“Au revoir, mes coeurs!”

            “Au revoir, papa!” Rosaline blew him a kiss. The girl was lost among the rabbits under the logs.

            Amadou went down the five flights to the basement, tossed the trash bag in the building’s bin. He ascended to the shabby lobby. Just outside on the sidewalk two old heads sat on folding chairs. They were Jamaican. The thin one, white-bearded, tucked his dreadlocks up in a vast red, yellow and green wool rastacap. The other was fat and clean-cut. There was a faint air of marijuana.

            “Time for your medicine, is it?” Fat Amadou grinned, serene as Buddha. The thin one bumped his fist.

            “Wait until you get arthritis.”

            “Leaving that beautiful family?”

            “Work in the city.”

            “Good man, hard-working man.” The thin one handed him a narrow joint. “For after.”

            Fat Amadou grinned and tucked the joint into the fold of the black wool beanie he wore high on his head.

            He bid adieu to the old heads and headed down the block towards Nostrand. He hoped the A was running on time. He hated to be late.


            He got off shift at two a.m. when the restaurant closed. He spent a few bucks at the Duane Reade across the street, gummy worms and a bottle of Diet Coke. When he reemerged, he saw that the Mozambicans too had finished up. They were standing on the corner waiting for the light to change. They didn’t see him.


            Stelio, the tall one, elbowed Ismael. Ismael turned and saw him. The light changed and they crossed to Fat Amadou’s side.

            “Do you have to go home?”

            Fat Amadou shook his head. “No, they’ll be asleep. I can play for a little while.”

            He scratched his head where the cap was starting to itch. It caused him to remember the joint. He pulled it from the hat. “I brought dessert.”

            Ismael grinned. “Hakim is downtown.”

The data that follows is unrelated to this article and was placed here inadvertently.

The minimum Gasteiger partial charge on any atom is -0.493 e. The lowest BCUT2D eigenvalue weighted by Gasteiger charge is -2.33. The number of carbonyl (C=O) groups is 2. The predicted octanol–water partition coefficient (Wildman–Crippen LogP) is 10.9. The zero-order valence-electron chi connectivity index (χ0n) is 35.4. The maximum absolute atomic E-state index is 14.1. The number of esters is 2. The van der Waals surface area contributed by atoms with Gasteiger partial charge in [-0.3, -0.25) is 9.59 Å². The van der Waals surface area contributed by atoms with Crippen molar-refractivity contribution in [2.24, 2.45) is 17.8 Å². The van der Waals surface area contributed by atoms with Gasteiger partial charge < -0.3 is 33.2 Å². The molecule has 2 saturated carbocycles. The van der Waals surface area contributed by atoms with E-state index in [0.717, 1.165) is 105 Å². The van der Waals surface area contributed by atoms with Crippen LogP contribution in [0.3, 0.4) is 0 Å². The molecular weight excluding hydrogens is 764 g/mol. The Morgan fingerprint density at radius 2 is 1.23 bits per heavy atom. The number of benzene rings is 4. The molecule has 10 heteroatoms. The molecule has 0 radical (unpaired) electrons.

Hakim was a friend of Ismael’s, now a friend to them all – a Tunisian kid who turned records at a couple of clubs downtown. He seemed to make good money. Amadou could not be bothered by that small injustice.

            Stelio clicked his tongue a few times. He could be rendered in poetry onomatopoeically. “You want to go to the club?”

            Ismael shrugged, noncommittal. “It’s an idea.”

            Most nights their meandering decision-making was half the fun. They would pick a direction to walk, and then go that way, smoking and bickering rhythmically in a mixture of English, French and Portuguese.

            Tonight, Amadou soured quickly on the indecisiveness. He divined quickly – for he was perceptive that way about his own feelings, his keel so even that imbalances were quickly spotted – that he was bothered by the missing ring.

            He had been with them, Stelio and Ismael, the night he bought it. All three of them new to the city, new to the restaurant, new even to one another. Well, the Mozambicans new to him, for they had known each other since the cradle. They fought fiercely, like brothers. Nothing could possibly come between them.

            “I’m going to go home,” he announced to no one in particular.

            “Not staying out, then?” Stelio reached out and they slapped hands goodbye, a few quick and intimate twists and bumps, then a pound. They would never presume to beg him to stay; a man knew his own heart, and he had to be trusted to be free.

            “No, man, I’m tired.”